The Guardian reports amateur nature recorders are providing vital data on beetles, soldierflies and a host of lesser-known insects
The arrival of spring means the return of bee flies . And that means Bee fly Watch 2019 has begun!
Above is the dark-edged bee fly, photographed in Normandy a couple of weeks ago.
You can help these fascinating furry flies by taking part in this survey. Found out how to get involved on this page on the Dipterists Forum.
They will be on the wing through to June. You can see them often hovering over flowers and using their long proboscis to feed on nectar.
And please remember to let us know of any interesting sightings you have in Normandy as well.
The BBC report fewer of the UK’s smallest birds have been spotted this year by volunteers in the Big Garden Birdwatch, an annual survey run by the RSPB.
Long-tailed tits were down by 27% and wrens by 17% after being seen in large numbers in 2018. Last year’s very cold spell brought by the Beast from the East is thought to be a factor, as smaller birds would have been hardest hit by the blast.
House sparrows, meanwhile, are making a comeback after years in decline.
Sadly, recent reports show that British mammals and butterflies are under decline.
The Mammal Society and Natural England reported that almost one in five of British mammal species face a high risk of extinction. This was the first comprehensive review of their populations for more than 20 years. The reasons for decline include climate change, loss of habitat, use of pesticides and road deaths.
The red squirrel, wildcat and the grey long-eared bat are all listed as facing severe threats to their survival.
The review also found other mammals such as the hedgehog and water vole [Photo above by Nick Ford under creative commons
https://creativecommons.org/licenses/by-nc-nd/2.0/legalcode] have seen their populations decline by up to 66% over the past 20 years.
Meanwhile, a story in The Times tells how Defra (Department for the Environment, Food and Rural Affairs) believes a lack of management has caused butterflies to decline. Since 1990 butterfly numbers have fallen by 27 per cent on farmland and by 58 per cent in woods.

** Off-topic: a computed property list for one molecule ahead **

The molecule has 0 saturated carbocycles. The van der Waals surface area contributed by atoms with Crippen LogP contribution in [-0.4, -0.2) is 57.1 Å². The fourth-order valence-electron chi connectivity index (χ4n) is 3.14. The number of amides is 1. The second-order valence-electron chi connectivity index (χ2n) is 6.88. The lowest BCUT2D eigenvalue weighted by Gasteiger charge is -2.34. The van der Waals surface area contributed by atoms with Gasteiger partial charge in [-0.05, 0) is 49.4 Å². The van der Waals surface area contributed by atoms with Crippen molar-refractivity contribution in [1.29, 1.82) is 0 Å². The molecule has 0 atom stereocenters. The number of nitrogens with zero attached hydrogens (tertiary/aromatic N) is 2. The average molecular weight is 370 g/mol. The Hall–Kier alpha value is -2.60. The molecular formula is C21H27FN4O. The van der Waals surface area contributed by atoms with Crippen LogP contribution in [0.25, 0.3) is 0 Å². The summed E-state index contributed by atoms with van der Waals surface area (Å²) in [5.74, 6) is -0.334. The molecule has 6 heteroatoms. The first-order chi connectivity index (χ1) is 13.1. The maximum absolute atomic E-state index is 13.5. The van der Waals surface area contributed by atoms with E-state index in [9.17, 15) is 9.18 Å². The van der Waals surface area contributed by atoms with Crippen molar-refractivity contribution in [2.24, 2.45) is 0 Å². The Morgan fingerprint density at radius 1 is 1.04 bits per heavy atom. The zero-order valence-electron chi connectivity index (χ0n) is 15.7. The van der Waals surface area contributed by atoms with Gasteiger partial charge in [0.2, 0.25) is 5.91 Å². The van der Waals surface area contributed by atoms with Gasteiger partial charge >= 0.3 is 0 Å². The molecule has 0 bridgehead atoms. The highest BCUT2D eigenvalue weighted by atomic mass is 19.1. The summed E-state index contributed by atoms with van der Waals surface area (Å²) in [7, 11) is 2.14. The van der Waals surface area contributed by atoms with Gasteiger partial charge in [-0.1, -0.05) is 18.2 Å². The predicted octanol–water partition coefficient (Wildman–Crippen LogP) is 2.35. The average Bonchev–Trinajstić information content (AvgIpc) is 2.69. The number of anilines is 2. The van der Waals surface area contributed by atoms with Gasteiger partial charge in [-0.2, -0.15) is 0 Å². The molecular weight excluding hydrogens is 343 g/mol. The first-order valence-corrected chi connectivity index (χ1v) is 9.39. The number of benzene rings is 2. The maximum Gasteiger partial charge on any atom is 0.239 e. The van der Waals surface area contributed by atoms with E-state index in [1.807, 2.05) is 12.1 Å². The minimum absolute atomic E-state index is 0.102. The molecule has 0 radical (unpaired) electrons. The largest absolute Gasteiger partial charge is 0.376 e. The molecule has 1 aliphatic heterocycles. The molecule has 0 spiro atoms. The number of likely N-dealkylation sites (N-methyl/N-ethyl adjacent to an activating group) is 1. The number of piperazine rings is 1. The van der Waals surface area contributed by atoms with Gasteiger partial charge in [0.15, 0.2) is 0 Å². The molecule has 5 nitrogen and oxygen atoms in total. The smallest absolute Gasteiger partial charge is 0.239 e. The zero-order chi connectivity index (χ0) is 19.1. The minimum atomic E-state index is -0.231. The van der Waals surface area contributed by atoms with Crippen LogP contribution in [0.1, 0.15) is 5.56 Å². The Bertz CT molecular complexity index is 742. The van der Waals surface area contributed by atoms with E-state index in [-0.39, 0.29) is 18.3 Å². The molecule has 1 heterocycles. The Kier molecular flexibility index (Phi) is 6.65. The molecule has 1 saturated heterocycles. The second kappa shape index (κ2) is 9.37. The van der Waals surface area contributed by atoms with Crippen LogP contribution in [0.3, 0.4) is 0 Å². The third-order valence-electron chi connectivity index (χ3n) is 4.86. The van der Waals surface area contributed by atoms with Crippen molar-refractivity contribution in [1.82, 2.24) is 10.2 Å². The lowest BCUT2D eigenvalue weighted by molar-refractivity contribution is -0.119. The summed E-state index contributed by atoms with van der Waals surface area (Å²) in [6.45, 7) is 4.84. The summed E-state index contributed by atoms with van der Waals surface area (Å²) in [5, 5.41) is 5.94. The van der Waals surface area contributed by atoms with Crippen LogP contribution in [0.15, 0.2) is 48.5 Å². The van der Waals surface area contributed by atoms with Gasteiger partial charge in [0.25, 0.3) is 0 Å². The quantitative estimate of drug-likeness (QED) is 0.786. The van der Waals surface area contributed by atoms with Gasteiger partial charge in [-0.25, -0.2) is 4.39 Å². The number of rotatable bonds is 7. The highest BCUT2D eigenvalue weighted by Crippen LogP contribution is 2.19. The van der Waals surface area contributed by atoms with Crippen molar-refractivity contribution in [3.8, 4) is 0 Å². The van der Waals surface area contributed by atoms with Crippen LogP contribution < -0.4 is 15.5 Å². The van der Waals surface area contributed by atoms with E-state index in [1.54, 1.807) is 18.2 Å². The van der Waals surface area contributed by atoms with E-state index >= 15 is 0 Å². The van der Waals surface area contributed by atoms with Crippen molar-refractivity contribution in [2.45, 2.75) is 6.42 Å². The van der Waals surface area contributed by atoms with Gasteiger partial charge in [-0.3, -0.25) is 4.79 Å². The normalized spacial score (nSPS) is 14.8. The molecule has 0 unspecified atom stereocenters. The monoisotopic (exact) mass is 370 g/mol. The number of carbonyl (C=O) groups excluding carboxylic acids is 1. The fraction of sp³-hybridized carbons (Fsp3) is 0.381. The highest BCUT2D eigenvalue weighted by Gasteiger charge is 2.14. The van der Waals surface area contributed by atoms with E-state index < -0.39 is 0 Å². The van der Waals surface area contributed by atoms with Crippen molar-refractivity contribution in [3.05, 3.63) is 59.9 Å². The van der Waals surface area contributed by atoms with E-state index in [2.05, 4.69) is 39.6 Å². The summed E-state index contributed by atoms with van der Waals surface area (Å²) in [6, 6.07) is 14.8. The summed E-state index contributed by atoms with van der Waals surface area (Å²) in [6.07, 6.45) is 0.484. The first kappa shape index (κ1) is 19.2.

Farmland species in long-term decline include the gatekeeper, large skipper and small tortoiseshell. While the brown argus, common blue, peacock and purple hairstreak in woodlands have also declined.
It’s National Insect Week! You can celebrate the wonder of insects and take part in the Great British Bee Count.
Set up by Friends of the Earth, and supported by Buglife, this count has run since 17 May and will continue until 30 June. Download the app to make a note and report any bumblebees and solitary bees you see. It has a handy guide for identification as well as advise on how to create habitats for pollinators.
[Photo by Rob Gallop under creative commons
While you’re out on your dog walk, cycle or stroll through the countryside you could also be helping our local mammals. The Mammal Society have launched a new app, Mammal Mapper, to record mammals sightings or signs of mammals and send them to a national database.
The app is simple to use and provides a very handy detailed guide to identifying British mammals.
Most wild mammals, including rabbits and hedgehogs, are poorly monitored. Records from the app could provide vital information about locations and population trends of our precious mammals, aiding better management and protection.
Learn more about the app here. The app is free to download and available on android and iOS in app stores now. For more information and to download from the Mammal Society website go to http://www.mammal.org.uk/volunteering/mammal-mapper/.